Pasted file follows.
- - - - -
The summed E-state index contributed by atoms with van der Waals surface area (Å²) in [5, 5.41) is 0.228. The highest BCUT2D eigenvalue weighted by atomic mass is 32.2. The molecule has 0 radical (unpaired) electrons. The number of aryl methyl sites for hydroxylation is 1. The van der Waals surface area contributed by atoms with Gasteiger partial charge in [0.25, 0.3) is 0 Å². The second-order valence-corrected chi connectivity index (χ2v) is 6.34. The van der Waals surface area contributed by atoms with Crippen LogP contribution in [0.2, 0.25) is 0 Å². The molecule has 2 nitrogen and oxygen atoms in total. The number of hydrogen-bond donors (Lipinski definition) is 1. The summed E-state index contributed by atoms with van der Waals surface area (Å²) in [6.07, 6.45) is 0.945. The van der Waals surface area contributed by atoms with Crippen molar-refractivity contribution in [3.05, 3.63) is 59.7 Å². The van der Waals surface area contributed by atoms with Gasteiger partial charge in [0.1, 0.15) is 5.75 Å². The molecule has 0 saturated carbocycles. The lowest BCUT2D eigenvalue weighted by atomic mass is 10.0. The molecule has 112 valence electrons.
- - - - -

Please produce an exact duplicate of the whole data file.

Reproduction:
The summed E-state index contributed by atoms with van der Waals surface area (Å²) in [5, 5.41) is 0.228. The highest BCUT2D eigenvalue weighted by atomic mass is 32.2. The molecule has 0 radical (unpaired) electrons. The number of aryl methyl sites for hydroxylation is 1. The van der Waals surface area contributed by atoms with Gasteiger partial charge in [0.25, 0.3) is 0 Å². The second-order valence-corrected chi connectivity index (χ2v) is 6.34. The van der Waals surface area contributed by atoms with Crippen LogP contribution in [0.2, 0.25) is 0 Å². The molecule has 2 nitrogen and oxygen atoms in total. The number of hydrogen-bond donors (Lipinski definition) is 1. The summed E-state index contributed by atoms with van der Waals surface area (Å²) in [6.07, 6.45) is 0.945. The van der Waals surface area contributed by atoms with Crippen molar-refractivity contribution in [3.05, 3.63) is 59.7 Å². The van der Waals surface area contributed by atoms with Gasteiger partial charge in [0.1, 0.15) is 5.75 Å². The molecule has 0 saturated carbocycles. The lowest BCUT2D eigenvalue weighted by atomic mass is 10.0. The molecule has 112 valence electrons.